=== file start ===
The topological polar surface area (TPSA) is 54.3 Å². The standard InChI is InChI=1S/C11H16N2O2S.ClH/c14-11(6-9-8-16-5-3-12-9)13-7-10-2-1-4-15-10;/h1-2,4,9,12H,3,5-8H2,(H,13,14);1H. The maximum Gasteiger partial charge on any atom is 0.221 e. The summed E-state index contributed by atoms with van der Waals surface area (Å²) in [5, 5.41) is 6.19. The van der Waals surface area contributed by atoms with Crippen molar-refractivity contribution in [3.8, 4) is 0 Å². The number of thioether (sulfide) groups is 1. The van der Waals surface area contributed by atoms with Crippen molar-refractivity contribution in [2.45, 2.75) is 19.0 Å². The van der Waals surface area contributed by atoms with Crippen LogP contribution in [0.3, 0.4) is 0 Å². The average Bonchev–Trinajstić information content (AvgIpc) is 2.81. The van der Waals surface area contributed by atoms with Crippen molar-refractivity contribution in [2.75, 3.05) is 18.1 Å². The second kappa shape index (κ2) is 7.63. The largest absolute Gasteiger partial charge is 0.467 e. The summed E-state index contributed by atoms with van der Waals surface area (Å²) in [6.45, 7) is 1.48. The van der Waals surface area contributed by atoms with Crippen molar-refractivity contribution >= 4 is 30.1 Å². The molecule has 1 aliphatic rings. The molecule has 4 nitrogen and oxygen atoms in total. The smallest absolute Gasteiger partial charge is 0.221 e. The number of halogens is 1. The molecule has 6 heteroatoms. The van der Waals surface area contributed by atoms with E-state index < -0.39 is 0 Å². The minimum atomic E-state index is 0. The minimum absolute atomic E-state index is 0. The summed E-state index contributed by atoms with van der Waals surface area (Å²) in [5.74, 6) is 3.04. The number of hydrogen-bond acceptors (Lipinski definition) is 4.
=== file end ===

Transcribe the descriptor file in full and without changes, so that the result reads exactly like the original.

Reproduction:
The topological polar surface area (TPSA) is 54.3 Å². The standard InChI is InChI=1S/C11H16N2O2S.ClH/c14-11(6-9-8-16-5-3-12-9)13-7-10-2-1-4-15-10;/h1-2,4,9,12H,3,5-8H2,(H,13,14);1H. The maximum Gasteiger partial charge on any atom is 0.221 e. The summed E-state index contributed by atoms with van der Waals surface area (Å²) in [5, 5.41) is 6.19. The van der Waals surface area contributed by atoms with Crippen molar-refractivity contribution in [3.8, 4) is 0 Å². The number of thioether (sulfide) groups is 1. The van der Waals surface area contributed by atoms with Crippen molar-refractivity contribution in [2.45, 2.75) is 19.0 Å². The van der Waals surface area contributed by atoms with Crippen LogP contribution in [0.3, 0.4) is 0 Å². The average Bonchev–Trinajstić information content (AvgIpc) is 2.81. The van der Waals surface area contributed by atoms with Crippen molar-refractivity contribution in [2.75, 3.05) is 18.1 Å². The second kappa shape index (κ2) is 7.63. The largest absolute Gasteiger partial charge is 0.467 e. The summed E-state index contributed by atoms with van der Waals surface area (Å²) in [6.45, 7) is 1.48. The van der Waals surface area contributed by atoms with Crippen molar-refractivity contribution >= 4 is 30.1 Å². The molecule has 1 aliphatic rings. The molecule has 4 nitrogen and oxygen atoms in total. The smallest absolute Gasteiger partial charge is 0.221 e. The number of halogens is 1. The molecule has 6 heteroatoms. The van der Waals surface area contributed by atoms with E-state index < -0.39 is 0 Å². The minimum atomic E-state index is 0. The minimum absolute atomic E-state index is 0. The summed E-state index contributed by atoms with van der Waals surface area (Å²) in [5.74, 6) is 3.04. The number of hydrogen-bond acceptors (Lipinski definition) is 4.